Dick Evey, a letterman on the Tennessee football and track teams from 1961-63, died Thursday at the Ben Atchley State Veterans Home after a debilitating illness. He was 72.
Mr. Evey came to Tennessee as a highly recruited athlete from Springfield, Ohio, and played under coaches Bowden Wyatt and Jim McDonald. A tackle, Mr. Evey wore No. 75 on his orange and white jersey and played at 6-4, 235.
“Woody Hayes always said that Dick Evey was one of the best high school players he had ever tried to recruit,” said good friend Larry Johnston, a leader of the Tennessee freshman team in 1967 who suffered a career-ending knee injury before his sophomore season in 1968.
Mr. Evey was one of the first recipients of The 88 Plan, the fund administered by the National Football League honoring the late John Mackey of the Baltimore Colts, according to his daughter Kristi Satterfield.
The 88 Plan provides former players with up to $100,000 per year for medical and custodial care resulting from dementia, Alzheimer’s disease, ALS, and/or Parkinson’s disease.
“I think it’s been nothing but an extremely positive experience for our family,” Satterfield said. “We are forever grateful and so thankful to the NFL. The 88 Plan made the very best out of a very bad situation.”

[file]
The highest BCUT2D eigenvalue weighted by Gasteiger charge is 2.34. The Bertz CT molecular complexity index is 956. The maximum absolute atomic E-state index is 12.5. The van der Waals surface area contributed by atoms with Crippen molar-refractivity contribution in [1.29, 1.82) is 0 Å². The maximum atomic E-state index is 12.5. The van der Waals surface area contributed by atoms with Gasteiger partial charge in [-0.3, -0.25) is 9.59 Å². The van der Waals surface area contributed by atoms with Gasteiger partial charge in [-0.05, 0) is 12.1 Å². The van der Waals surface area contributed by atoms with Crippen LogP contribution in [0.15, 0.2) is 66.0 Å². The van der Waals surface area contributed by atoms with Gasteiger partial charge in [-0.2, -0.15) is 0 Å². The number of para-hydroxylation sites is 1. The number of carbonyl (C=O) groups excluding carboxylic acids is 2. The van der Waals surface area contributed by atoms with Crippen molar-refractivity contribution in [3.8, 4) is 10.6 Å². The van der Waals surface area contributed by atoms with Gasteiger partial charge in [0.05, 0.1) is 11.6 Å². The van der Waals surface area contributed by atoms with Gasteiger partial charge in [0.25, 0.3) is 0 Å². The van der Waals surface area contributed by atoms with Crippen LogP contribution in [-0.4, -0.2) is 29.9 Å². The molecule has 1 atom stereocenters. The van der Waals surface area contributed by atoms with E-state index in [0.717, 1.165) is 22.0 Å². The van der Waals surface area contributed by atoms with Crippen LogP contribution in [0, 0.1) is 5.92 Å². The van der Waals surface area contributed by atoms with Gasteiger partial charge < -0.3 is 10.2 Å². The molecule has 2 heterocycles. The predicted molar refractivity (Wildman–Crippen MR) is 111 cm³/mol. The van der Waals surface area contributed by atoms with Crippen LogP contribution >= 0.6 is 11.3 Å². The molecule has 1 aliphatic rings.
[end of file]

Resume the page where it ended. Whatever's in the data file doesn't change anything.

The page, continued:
Former News Sentinel sports editor Marvin West related that Mr. Evey was the school recordholder in the shot put in 1963 at 50 feet, 2 1/2 inches. He placed fifth in the SEC outdoors in Chuck Rohe’s first season.
Jerry Holloway, a mid-1960s offensive lineman at UT, remembered Mr. Evey “visiting spring practice in 1966, 1967, and 1968, demonstrating defensive line maneuvers, including his powerful head slap with those ‘huge hands.’ ”
When asked what he remembered about Mr. Evey’s football abilities, one word sufficed: “Wow!”
After leaving Tennessee, Mr. Evey played in the 1963 Blue-Gray Game and the 1964 College All-Star Game.
He was a first round selection of the Chicago Bears in the 1964 NFL draft at No. 14. The same year, he was a second round selection by the AFL Buffalo Bills.
He played for the Bears from 1964-69, the Los Angeles Rams in 1970, and the Detroit Lions in 1971.
After his football career ended, he was a land developer in Blount County, involved in the restoration of Historic Perry’s Mill, a working grist mill with plans for a restaurant in Walland in the 1980s.
“That was his passion, his obsession,” Johnston said Thursday. “He always wanted to own a restaurant. He sunk heart, soul and money into it. When it burned down, it really took the wind out of his sails.”
A “Celebration of Life” service will held on June 5, at Smithview Pavilion, 601 Smithview Drive in Maryville, from 11 a.m. to 2 p.m., with a brief service to follow, Dr. Jerry Russell officiating.